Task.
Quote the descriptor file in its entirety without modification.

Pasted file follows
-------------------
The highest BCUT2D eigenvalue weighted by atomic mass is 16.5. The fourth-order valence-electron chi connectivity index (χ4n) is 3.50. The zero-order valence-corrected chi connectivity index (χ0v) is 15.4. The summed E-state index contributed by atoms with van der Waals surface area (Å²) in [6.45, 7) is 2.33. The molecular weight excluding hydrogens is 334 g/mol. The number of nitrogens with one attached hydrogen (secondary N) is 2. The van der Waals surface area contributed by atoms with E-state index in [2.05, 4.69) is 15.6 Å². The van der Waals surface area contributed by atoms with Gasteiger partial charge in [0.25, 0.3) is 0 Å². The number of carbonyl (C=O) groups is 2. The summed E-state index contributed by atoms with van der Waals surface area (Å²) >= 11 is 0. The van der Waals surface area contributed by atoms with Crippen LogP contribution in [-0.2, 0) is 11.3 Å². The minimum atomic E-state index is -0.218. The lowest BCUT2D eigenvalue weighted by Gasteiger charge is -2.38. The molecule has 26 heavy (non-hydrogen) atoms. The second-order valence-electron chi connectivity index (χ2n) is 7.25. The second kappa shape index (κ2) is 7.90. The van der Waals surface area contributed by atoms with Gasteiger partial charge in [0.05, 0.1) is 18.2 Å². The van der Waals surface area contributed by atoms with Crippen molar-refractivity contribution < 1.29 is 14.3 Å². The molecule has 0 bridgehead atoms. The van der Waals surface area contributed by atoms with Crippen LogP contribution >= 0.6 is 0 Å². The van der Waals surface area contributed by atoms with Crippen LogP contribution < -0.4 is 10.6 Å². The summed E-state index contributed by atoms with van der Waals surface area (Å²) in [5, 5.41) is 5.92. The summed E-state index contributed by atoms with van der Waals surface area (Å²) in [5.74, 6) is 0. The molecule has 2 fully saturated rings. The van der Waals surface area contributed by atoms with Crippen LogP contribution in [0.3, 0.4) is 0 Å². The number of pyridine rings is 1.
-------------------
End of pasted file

The highest BCUT2D eigenvalue weighted by atomic mass is 16.5. The fourth-order valence-electron chi connectivity index (χ4n) is 3.50. The zero-order valence-corrected chi connectivity index (χ0v) is 15.4. The summed E-state index contributed by atoms with van der Waals surface area (Å²) in [6.45, 7) is 2.33. The molecular weight excluding hydrogens is 334 g/mol. The number of nitrogens with one attached hydrogen (secondary N) is 2. The van der Waals surface area contributed by atoms with E-state index in [2.05, 4.69) is 15.6 Å². The van der Waals surface area contributed by atoms with Gasteiger partial charge in [0.25, 0.3) is 0 Å². The number of carbonyl (C=O) groups is 2. The summed E-state index contributed by atoms with van der Waals surface area (Å²) >= 11 is 0. The van der Waals surface area contributed by atoms with Crippen LogP contribution in [-0.2, 0) is 11.3 Å². The minimum atomic E-state index is -0.218. The lowest BCUT2D eigenvalue weighted by Gasteiger charge is -2.38. The molecule has 26 heavy (non-hydrogen) atoms. The second-order valence-electron chi connectivity index (χ2n) is 7.25. The second kappa shape index (κ2) is 7.90. The van der Waals surface area contributed by atoms with Gasteiger partial charge in [0.05, 0.1) is 18.2 Å². The van der Waals surface area contributed by atoms with Crippen molar-refractivity contribution < 1.29 is 14.3 Å². The molecule has 0 bridgehead atoms. The van der Waals surface area contributed by atoms with Crippen LogP contribution >= 0.6 is 0 Å². The van der Waals surface area contributed by atoms with Crippen LogP contribution < -0.4 is 10.6 Å². The summed E-state index contributed by atoms with van der Waals surface area (Å²) in [5, 5.41) is 5.92. The summed E-state index contributed by atoms with van der Waals surface area (Å²) in [5.74, 6) is 0. The molecule has 2 fully saturated rings. The van der Waals surface area contributed by atoms with Crippen LogP contribution in [0.3, 0.4) is 0 Å². The number of pyridine rings is 1.